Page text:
I am trying to add a Gaussian noise, normal distributed to a signal I have simulated (sig_noiseFree), to get a noisy signal (sig_noisy). lease see the code.

I wrote the function my self according to what I understood. Can please anyone confirm that I am doing this right ? especially the noise addition and SNR calculation ?

I have a second question : I understand that the variable "k" controls the noise level, how can I set the SNR and generate the suitable k so I get the noisy signal with the SNR wanted ? Thank you in advance.

def SNR(sig, noise,dt):
    Signal = np.sum(np.abs(np.fft.fft(sig)*dt)**2)/len(np.fft.fft(sig))
    Noise = np.sum(np.abs(np.fft.fft(noise)*dt)**2)/len(np.fft.fft(noise))
    return (10 * np.log10(Signal/Noise))

def Gauss_noise(k,sig):
     return np.random.normal(scale=k*np.max(sig), size=len(sig))

def noisy_sig(sig,k, dt):
    return np.fft.ifft(np.fft.fft(sig)*dt+np.fft.fft(np.random.normal(scale= k*np.max(sig), size=len(sig)))*dt)/dt   

def main(argv):
    k = 2e-2                
    noise_g = Gauss_noise(k,sig_noiseFree)
    sig_noisy = noisy_sig(sig_noiseFree,k, dt)

if __name__ == "__main__":
  • $\begingroup$ Could you translate your code into equations? not everyone here can read Python $\endgroup$
    – Florent
    Commented Jul 20, 2017 at 2:18
  • 1
    $\begingroup$ Plus it is not very clear why you are generating a noise signal if you don't re-use it to generate noisy_sig. Generally speaking, the SNR is defined as the ratio of your signal's power over your noise's power. If you can determine your noise power depending on $k$, and if you know your signal's power, then you can express the SNR trivially $\endgroup$
    – Florent
    Commented Jul 20, 2017 at 2:26

2 Answers 2


Since nobody answered this question yet, i'm going to do my best to do it. Be aware i'm no expert on DSP.

I believe your first function is calculating the signal and noise average power based on each one's Fourier Transforms. So you're returning the SNR in decibels at the end.

\begin{equation} SNR_{db} = 10 * \log_{10}{\frac{P_{signal}}{P_{noise}}} \end{equation}

Your gaussian noise function generates the noise based on a scaling factor k of the signal max amplitude. Since you want to scale the amplitude of the noise based on your signal, i believe you want a relationship of:

\begin{equation} k=\frac{A_{noise}}{A_{signal}} \end{equation}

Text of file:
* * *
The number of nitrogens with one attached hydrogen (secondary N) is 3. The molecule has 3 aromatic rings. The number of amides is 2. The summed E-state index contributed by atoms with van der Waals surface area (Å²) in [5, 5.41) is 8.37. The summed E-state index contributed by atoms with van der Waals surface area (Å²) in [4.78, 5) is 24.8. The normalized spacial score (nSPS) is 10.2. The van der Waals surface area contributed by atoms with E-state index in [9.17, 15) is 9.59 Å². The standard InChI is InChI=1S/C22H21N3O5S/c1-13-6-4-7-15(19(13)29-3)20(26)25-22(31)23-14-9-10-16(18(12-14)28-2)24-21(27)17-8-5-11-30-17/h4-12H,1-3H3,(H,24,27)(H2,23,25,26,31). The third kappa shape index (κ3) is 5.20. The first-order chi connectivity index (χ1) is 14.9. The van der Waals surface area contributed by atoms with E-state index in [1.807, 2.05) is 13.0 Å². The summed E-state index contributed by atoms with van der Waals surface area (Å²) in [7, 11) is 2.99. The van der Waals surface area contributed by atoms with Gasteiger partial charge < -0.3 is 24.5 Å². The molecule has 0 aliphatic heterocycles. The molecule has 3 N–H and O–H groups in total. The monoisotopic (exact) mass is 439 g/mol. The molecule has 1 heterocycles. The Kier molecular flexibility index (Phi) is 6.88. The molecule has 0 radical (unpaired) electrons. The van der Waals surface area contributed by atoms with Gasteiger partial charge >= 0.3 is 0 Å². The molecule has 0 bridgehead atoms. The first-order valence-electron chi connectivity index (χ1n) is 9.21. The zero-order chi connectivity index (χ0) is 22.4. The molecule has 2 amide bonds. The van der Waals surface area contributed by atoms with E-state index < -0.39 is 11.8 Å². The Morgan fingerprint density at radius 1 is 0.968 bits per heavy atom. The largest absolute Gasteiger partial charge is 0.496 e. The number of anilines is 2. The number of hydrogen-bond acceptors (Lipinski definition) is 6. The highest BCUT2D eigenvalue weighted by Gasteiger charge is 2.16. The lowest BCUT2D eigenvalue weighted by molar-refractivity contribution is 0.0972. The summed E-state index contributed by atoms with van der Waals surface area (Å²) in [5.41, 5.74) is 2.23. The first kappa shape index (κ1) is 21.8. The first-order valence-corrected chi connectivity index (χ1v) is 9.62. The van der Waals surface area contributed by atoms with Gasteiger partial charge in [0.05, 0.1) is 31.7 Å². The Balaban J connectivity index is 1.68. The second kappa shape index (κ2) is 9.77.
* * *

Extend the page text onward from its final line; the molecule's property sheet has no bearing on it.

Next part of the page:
With each A meaning RMS amplitude. That can be generated used the following equation:

\begin{equation} k = \sqrt{\frac{1}{SNR_{linear}}} \end{equation}

or, to be more clear:

\begin{equation} k = \sqrt{\frac{P_{noise}}{P_{signal}}} =\sqrt{\frac{A_{noise}^2}{A_{signal}^2}} \end{equation}

If you were given the SNR in decibels and was asked to generate a noise based on it, you can use the following equation:

\begin{equation} k = \frac{1}{10^{\frac{SNR_{db}}{10}}} \end{equation}

In the third function you're generating the output signal by adding the frequency components of each signal, but if it's just an additive gaussian noise, you could just add the noise to the signal. (I'm not exactly sure on this).

You could also generate the linear SNR from your SNR in decibels, I've used this function in one of my projects once:

def linear_snr_from_db(snrdb):
    return 10.0 ** (snrdb/10.0)

I got all of the equations based on the wikipedia page for SNR and my little bit of experience.

  • $\begingroup$ We usually work with amplitudes not power, so your function would be better in my opinion as return 20.0**(snrdb/20.0) $\endgroup$
    – Ben
    Commented Mar 29, 2018 at 1:06
  • 1
    $\begingroup$ The correct equation to compute a amplitude ratio from a dB is: 10.0 ** ( snrdb / 20.0 ) $\endgroup$
    – pjkundert
    Commented May 11, 2018 at 21:20

It looks like one change to note and make in the code based on the theory Eduardo presented above, would be to change max (amplitude) value of signal to rms (amplitude) in your code, yes? on the line where k*np.max(sig), you will need to create python code to calculate rms amplitude and replace that with np.max(sig) in the line:

return np.random.normal(scale=k*np.max(sig), size=len(sig))

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